If you’re running for president, being chic is dangerous, and, on the eve of the last debate before the Iowa caucuses Pete Buttigieg is finding that out.
The Oxford English dictionary defines chic as “stylishness and elegance in dress”, but in 1970 Tom Wolfe weaponized the term by coupling it with “radical” and extending its meaning to the modishly rich and famous who strive to be seen hosting good causes.
In a landmark piece of reporting in New York magazine, titled “Radical Chic: That Party at Lenny’s,” Wolfe described a party given by Leonard Bernstein—the egregio maestro as Wolf named him—and his wife in their 13-room penthouse on Park Avenue:
“It is that moment that Lenny loves… a penthouse full of stars, a Manhattan tower full of stars… and now, in the season of Radical Chic, the Black Panthers…”
To be sure, Buttigieg’s wardrobe and hairstyle are nothing like as fearsome as that of the Panthers described by Wolfe—“black leather coat, dark glasses, and the absolutely unbelievable Afro”—but it seems that he is perfectly cast to be acceptable as the Democratic contender most likely to receive the hospitality (and donations) of a new outbreak of radical chic.
Democrats always need to be wary of this phenomenon because it provides the kind of five-second video clips that Republican spinmeisters seize on to brand a candidate as a puppet of the liberal elite.
It all coalesced for Buttigieg with a lead story in the Sunday Styles section of the New York Times.
There he was, impeccably suited, standing alongside a seated Anna Wintour, who for decades has embodied and defined the power of Manhattan chic to the nth degree.
To sustain the point, the Times noted the various watering holes along the road of radical chic where Buttigieg had been invited to sweep up donations: Provincetown, Massachusetts; West Hollywood; the Napa Valley; and somewhere in the Hamptons that remained undisclosed. That, of course, doesn’t include a number of Manhattan salons from the upper reaches of Fifth Avenue to Ms Wintour’s townhouse in the West Village.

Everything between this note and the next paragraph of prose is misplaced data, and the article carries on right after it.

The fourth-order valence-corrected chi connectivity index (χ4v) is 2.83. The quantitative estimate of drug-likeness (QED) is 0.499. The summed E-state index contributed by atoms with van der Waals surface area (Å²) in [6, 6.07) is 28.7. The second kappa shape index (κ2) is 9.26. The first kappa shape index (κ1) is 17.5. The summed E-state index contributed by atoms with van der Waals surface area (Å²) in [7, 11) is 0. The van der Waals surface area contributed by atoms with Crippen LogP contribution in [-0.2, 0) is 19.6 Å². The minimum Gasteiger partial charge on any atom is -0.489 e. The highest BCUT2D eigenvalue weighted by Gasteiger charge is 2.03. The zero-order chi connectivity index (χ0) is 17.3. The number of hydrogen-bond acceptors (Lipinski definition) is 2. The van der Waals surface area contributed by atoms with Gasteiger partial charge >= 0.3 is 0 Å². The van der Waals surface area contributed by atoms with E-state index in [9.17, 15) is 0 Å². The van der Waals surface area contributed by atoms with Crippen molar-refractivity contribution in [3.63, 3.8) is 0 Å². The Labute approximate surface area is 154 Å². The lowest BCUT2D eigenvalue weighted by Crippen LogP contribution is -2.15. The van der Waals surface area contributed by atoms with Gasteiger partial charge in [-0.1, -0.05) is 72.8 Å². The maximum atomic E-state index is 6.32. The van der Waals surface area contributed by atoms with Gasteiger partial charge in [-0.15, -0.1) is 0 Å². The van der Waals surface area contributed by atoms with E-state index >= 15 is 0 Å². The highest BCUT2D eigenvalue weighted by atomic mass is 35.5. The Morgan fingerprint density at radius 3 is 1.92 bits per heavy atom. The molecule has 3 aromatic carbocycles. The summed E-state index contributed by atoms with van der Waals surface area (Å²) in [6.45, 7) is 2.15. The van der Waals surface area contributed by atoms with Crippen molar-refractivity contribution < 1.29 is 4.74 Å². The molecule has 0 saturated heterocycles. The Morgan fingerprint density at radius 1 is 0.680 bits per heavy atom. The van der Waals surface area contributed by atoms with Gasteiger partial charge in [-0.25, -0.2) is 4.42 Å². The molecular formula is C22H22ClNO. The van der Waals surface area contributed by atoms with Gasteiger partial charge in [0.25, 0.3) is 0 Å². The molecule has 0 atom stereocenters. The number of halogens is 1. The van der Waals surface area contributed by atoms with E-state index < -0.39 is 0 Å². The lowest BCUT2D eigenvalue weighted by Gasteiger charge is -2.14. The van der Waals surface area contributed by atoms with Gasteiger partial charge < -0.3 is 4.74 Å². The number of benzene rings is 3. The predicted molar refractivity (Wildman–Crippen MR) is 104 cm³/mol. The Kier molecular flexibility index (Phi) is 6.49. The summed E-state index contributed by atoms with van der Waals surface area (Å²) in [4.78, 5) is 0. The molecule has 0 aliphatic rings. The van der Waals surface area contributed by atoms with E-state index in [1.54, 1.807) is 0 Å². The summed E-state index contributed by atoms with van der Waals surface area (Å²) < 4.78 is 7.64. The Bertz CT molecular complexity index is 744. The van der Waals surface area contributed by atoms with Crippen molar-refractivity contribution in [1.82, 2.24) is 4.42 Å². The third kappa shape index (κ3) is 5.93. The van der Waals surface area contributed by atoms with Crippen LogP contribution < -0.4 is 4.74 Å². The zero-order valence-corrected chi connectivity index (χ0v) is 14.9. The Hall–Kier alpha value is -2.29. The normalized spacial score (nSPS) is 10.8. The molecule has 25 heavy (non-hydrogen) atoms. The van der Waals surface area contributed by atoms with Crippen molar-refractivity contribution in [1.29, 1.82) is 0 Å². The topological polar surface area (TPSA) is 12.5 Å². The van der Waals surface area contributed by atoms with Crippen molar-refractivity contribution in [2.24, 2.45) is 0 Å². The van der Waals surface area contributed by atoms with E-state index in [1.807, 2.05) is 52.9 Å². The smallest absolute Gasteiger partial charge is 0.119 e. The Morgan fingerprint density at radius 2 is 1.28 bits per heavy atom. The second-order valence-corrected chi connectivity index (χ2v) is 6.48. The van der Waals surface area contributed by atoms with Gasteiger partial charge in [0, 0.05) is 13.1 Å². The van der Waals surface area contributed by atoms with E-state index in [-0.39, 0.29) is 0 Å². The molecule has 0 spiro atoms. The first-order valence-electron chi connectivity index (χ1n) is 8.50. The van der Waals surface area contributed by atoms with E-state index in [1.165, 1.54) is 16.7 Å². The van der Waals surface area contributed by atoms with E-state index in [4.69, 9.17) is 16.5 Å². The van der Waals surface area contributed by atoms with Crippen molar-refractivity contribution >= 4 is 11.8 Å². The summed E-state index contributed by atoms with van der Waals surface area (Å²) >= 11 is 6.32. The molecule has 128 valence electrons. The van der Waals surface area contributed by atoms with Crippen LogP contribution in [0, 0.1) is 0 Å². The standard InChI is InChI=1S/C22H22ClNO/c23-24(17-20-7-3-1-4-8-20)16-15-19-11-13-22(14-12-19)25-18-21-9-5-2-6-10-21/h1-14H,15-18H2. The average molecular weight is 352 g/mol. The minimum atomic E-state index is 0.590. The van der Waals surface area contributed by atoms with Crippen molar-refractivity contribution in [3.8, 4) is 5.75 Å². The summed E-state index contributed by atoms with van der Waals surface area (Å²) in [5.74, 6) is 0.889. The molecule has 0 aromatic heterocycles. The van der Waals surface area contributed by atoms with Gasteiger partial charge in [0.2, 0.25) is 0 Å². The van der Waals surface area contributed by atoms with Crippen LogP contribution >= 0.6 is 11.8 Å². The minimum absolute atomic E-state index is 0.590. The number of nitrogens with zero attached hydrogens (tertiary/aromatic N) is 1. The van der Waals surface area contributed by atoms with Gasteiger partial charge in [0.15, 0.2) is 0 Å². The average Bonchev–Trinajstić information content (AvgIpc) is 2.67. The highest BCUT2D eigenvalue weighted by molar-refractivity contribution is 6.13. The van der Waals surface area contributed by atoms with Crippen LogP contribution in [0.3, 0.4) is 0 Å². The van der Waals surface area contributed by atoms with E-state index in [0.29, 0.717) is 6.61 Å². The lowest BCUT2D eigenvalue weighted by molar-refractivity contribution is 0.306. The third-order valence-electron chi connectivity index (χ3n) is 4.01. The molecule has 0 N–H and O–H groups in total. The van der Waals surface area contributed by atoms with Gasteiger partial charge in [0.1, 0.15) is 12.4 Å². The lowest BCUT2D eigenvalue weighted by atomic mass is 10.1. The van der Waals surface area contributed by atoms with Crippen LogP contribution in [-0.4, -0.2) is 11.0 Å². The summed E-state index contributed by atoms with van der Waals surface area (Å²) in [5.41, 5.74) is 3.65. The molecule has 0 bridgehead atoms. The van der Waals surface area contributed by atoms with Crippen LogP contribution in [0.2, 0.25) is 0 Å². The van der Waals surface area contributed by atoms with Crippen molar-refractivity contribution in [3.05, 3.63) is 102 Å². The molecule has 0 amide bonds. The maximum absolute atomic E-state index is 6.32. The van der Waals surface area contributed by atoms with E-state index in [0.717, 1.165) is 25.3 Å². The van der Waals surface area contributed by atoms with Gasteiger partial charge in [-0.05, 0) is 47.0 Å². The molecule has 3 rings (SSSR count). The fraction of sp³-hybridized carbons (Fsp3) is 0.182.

Since the 1970s the sources of donor wealth have significantly changed, with the arrival of people who just make money with money. There were no Wall Street bankers and no hedge fund managers in Wolfe’s list of guests at the Bernstein party. Instead, the new money was from Hollywood and Broadway, while the old money was from what remained of the old robber baron fortunes.
Now the money organizing money for Buttigieg is described by the Times as “high net-worth bundlers” who include internet entrepreneurs, real estate developers and assorted billionaires. (Buttigieg refuses money from federal lobbyists, corporate political action committees and the fossil fuel industry.)
Buttigieg received a lot of flak for turning up at a Napa winery owned by Craig and Kathryn Hall because the optics just seemed over the top, specifically the “Chandelier Room” where tastings of their top wines are by appointment only and cost $250 per person.
It may reflect badly as unseemly opulence but, by any sane measure, the Halls are definitely not chic. They have merely cashed in on an egregious Napa racket of turning average wines into an over-priced luxury product by marketing wineries as exclusive “experiences” rather than bottling plants.
All of this stuff ensnares Buttigieg in a trap that shrewder campaign managers might have seen coming. He’s an impressive and issue-fluent candidate with the asset of being a war veteran and who successfully broke clear of two supposed handicaps: having no political record beyond being a small city mayor, and being openly gay.
There was obviously careful deliberation about his wardrobe. The blue suits he favors have a quietly corporate cut, somewhat like the Mad Men look of the 1960s. But when South Bend, Indiana, is drawn toward the beckoning bejeweled hand of metropolitan radical chic the game becomes far more treacherous than simply careful dressing.